Pro­tec­tor hurts the rand

Her Absa re­port hits the cur­rency Moots change to the con­sti­tu­tion

The Star Early Edition - - FRONT PAGE - STAFF RE­PORTERS

PUB­LIC Pro­tec­tor Bu­sisiwe Mkhwe­bane yes­ter­day ex­posed her­self to fur­ther pub­lic scru­tiny and caused the rand to fall 1.5% af­ter her as­ser­tion that she would ap­proach Par­lia­ment to re­vise a sec­tion of the con­sti­tu­tion.

Mkhwe­bane was widely crit­i­cised for her lack of un­der­stand­ing of the con­sti­tu­tion and the lim­i­ta­tions it put on her pow­ers, with con­sti­tu­tional ex­perts say­ing she does not even have the le­gal pow­ers to rec­om­mend the amend­ment of the con­sti­tu­tion.

While re­leas­ing find­ings of her CIEX re­port yes­ter­day, Mkhwe­bane said she would ap­proach Par­lia­ment to re­vise a por­tion of the con­sti­tu­tion that deals with the role of the Re­serve Bank, af­ter in­ves­ti­ga­tions found that Absa was li­able to pay back R1.125 bil­lion for ben­e­fit­ing in a deal re­gard­ing the ac­qui­si­tion of Bankorp.

Mkhwe­bane rec­om­mended that the Spe­cial In­ves­ti­gat­ing Unit re­cover the money from the bank with the help of the Re­serve Bank.

The CIEX had con­ducted the in­ves­ti­ga­tion in 1997, fol­low­ing the re­quest of the South African Se­cret Ser­vice, into banks that were given “lifeboats” by the Re­serve Bank.

Con­sti­tu­tional law ex­pert Pierre de Vos said yes­ter­day that the “pub­lic pro­tec­tor was not con­sti­tu­tion­ally au­tho­rised to or­der a demo­crat­i­cally elected Par­lia­ment to amend the con­sti­tu­tion”.

Phep­helaphi Dube of the Cen­tre for Con­sti­tu­tional Rights in Cape Town con­curred, say­ing it was “al­most ir­ra­tional for the pub­lic pro­tec­tor to rec­om­mend that the con­sti­tu­tion be reme­died for of­fences which took place be­fore 1994”.

“It doesn’t make sense. First of all, we need to look at who has the pow­ers to change the law. Only Par­lia­ment or the min­is­ter. It will mean that the Na­tional Assem­bly has to agree by a two-thirds ma­jor­ity. She (Mkhwe­bane) doesn’t have that power.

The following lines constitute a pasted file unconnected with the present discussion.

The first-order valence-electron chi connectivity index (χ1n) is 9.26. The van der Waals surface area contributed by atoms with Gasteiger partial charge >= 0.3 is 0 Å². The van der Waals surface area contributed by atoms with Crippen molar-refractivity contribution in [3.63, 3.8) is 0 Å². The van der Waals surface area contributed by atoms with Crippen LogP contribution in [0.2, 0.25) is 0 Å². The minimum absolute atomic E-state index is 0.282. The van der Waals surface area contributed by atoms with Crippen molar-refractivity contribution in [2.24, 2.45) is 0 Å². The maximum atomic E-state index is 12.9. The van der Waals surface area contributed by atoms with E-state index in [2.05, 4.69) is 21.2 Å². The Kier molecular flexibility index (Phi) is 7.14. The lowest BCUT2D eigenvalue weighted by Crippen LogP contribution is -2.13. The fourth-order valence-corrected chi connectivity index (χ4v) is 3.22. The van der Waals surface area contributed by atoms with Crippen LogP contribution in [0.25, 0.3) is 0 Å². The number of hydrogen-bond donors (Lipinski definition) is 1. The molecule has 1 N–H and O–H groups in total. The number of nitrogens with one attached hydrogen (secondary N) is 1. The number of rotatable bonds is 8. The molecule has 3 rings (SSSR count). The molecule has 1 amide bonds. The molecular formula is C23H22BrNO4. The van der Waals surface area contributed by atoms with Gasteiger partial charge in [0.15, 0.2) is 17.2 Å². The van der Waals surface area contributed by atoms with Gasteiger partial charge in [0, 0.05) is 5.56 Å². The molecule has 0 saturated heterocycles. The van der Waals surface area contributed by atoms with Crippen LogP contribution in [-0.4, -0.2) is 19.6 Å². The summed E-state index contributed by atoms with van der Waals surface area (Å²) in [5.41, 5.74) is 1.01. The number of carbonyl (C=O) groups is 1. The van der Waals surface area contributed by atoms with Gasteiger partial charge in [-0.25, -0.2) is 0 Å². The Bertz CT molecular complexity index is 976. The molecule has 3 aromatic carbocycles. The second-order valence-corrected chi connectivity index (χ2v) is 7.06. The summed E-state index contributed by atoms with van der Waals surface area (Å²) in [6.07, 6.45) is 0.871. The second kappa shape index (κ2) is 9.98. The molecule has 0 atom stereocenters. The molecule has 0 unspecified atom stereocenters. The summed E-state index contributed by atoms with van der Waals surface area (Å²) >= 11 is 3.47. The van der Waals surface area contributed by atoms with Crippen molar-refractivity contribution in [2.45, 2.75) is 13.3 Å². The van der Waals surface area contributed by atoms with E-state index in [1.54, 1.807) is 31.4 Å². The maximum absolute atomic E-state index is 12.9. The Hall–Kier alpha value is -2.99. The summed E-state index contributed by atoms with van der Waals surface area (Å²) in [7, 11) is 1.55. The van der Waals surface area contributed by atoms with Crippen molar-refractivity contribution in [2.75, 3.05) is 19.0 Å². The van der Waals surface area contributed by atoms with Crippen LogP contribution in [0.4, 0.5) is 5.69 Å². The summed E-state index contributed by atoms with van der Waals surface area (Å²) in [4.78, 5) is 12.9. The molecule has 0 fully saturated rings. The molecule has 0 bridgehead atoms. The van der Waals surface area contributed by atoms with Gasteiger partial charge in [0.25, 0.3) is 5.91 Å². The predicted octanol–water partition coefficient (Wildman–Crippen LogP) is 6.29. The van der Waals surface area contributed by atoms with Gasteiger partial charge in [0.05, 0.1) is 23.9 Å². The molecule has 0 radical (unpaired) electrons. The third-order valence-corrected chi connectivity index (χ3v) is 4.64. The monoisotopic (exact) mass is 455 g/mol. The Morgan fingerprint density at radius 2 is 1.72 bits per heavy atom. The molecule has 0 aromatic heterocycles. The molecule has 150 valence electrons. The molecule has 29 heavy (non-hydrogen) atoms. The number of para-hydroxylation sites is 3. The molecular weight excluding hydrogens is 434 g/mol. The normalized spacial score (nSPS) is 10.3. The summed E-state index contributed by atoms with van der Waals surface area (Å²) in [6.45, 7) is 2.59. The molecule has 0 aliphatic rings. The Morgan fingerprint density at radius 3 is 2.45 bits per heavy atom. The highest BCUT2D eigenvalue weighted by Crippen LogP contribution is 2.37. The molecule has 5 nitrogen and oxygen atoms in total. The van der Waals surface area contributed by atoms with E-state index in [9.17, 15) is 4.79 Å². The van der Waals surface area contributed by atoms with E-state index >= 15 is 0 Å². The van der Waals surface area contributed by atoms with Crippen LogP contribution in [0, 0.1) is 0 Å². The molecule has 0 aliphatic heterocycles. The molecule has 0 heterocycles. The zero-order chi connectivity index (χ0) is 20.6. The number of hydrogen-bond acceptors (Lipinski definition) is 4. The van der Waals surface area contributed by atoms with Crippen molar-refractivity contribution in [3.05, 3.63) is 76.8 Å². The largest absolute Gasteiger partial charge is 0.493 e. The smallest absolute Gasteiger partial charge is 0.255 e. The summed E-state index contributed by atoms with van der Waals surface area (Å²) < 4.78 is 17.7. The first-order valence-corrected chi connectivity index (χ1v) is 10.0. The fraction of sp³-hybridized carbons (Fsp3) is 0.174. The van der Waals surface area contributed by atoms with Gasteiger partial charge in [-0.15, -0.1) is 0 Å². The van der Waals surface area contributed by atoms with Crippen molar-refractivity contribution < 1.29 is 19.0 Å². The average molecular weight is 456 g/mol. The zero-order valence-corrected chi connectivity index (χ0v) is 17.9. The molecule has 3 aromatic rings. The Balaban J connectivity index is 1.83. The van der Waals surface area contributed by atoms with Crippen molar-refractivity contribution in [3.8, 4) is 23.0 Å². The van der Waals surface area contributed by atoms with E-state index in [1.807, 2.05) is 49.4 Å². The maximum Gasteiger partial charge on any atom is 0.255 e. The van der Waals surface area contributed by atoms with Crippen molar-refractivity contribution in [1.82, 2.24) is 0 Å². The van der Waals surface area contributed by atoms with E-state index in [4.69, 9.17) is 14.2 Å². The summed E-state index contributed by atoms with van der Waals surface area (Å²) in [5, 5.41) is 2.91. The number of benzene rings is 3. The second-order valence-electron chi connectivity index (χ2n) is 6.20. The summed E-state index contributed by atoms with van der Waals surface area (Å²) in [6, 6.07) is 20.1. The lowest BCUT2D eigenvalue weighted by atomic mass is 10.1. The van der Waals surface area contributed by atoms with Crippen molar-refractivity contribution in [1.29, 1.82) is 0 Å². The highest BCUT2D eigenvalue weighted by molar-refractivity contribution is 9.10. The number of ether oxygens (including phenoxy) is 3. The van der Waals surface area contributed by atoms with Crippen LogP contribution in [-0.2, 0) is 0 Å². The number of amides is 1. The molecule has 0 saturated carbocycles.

Dube said fur­ther that the re­me­dial ac­tion Mkhwe­bane was call­ing for was de­bat­able, and that there could be a ju­di­cial over­reach.

“It could mean far-reach­ing amend­ments to the con­sti­tu­tion, as there has to be par­tic­i­pa­tion by the elec­torate.

“I think I am not alone in ex­press­ing the view that there has been a pos­si­ble over­reach by the pub­lic pro­tec­tor,” said Dube, speak­ing on 702 last night.

Also shar­ing the same sen­ti­ment was Pro­fes­sor Shadrack Gutto, another con­sti­tu­tional ex­pert, who said that by rec­om­mend­ing the amend­ment of the con­sti­tu­tion, Mkhwe­bane was over­reach­ing the pow­ers of her of­fice.

“She (Mkhwe­bane) can’t rec­om­mend broad changes in how banks and other fi­nan­cial in­sti­tu­tions op­er­ate.

We have a fi­nan­cial om­bud’s of­fice, so where does the pub­lic pro­tec­tor come in? She should have rather rec­om­mended to op­er­ate to­gether with fi­nan­cial om­buds to see where we go.”

He added: “I don’t think we need to amend the con­sti­tu­tion at all. She is not giv­ing rea­sons why there should be changes.

“What we need is pro­gres­sive in­ter­pre­ta­tion of the con­sti­tu­tion to achieve cer­tain ob­jec­tives. The prob­lem is more about in­ter­pre­ta­tion and ap­pli­ca­tion than ac­tual pro­vi­sions in the con­sti­tu­tion.”

Absa were adamant that they have done noth­ing wrong. In a state­ment yes­ter­day, the bank said they had met all their obli­ga­tions re­gard­ing the loan of­fered by the Re­serve Bank in 1995.

“It is our firm po­si­tion that there is no obli­ga­tion to pay any­thing to the govern­ment,” the bank said, stat­ing they were will­ing to go to court to get a rul­ing on the mat­ter.

Af­ter a leaked pro­vi­sional re­port in Jan­uary, the bank said they had done noth­ing wrong and de­manded to see the doc­u­ments Mkhwe­bane used to reach her con­clu­sion.

The bank said the pro­vi­sional find­ings were “legally and fac­tu­ally flawed”.

The SACP, which has been vo­cal on the is­sue since it sur­faced, said its stance on the mat­ter had not changed.

“In Jan­uary, we called on Absa to pay back the full amount, plus in­ter­est. We still hold the same view. Money must be paid back with­out fear of favour,” said the party’s spokesper­son Alex Mashilo.

He warned that Mkhwe­bane’s find­ings should not stop ef­forts to tar­get oth­ers “in­volved in loot­ing”.

“All loot­ers of re­sources must be held ac­count­able. Even those that loot un­der the guise of rad­i­cal eco­nomic trans­for­ma­tion. We must clear cor­rup­tion on all fronts,” he said.

The ANC Youth League ex­pressed de­light in the find­ings, say­ing they would mon­i­tor the process and ex­ert pres­sure where needed.

The Umkhonto we Sizwe Mil­i­tary Vet­er­ans, who have called for Absa to be held to ac­count , said the bank should re­pay the money so it can be used for ed­u­ca­tion.

Bu­sisiwe Mkhwe­bane

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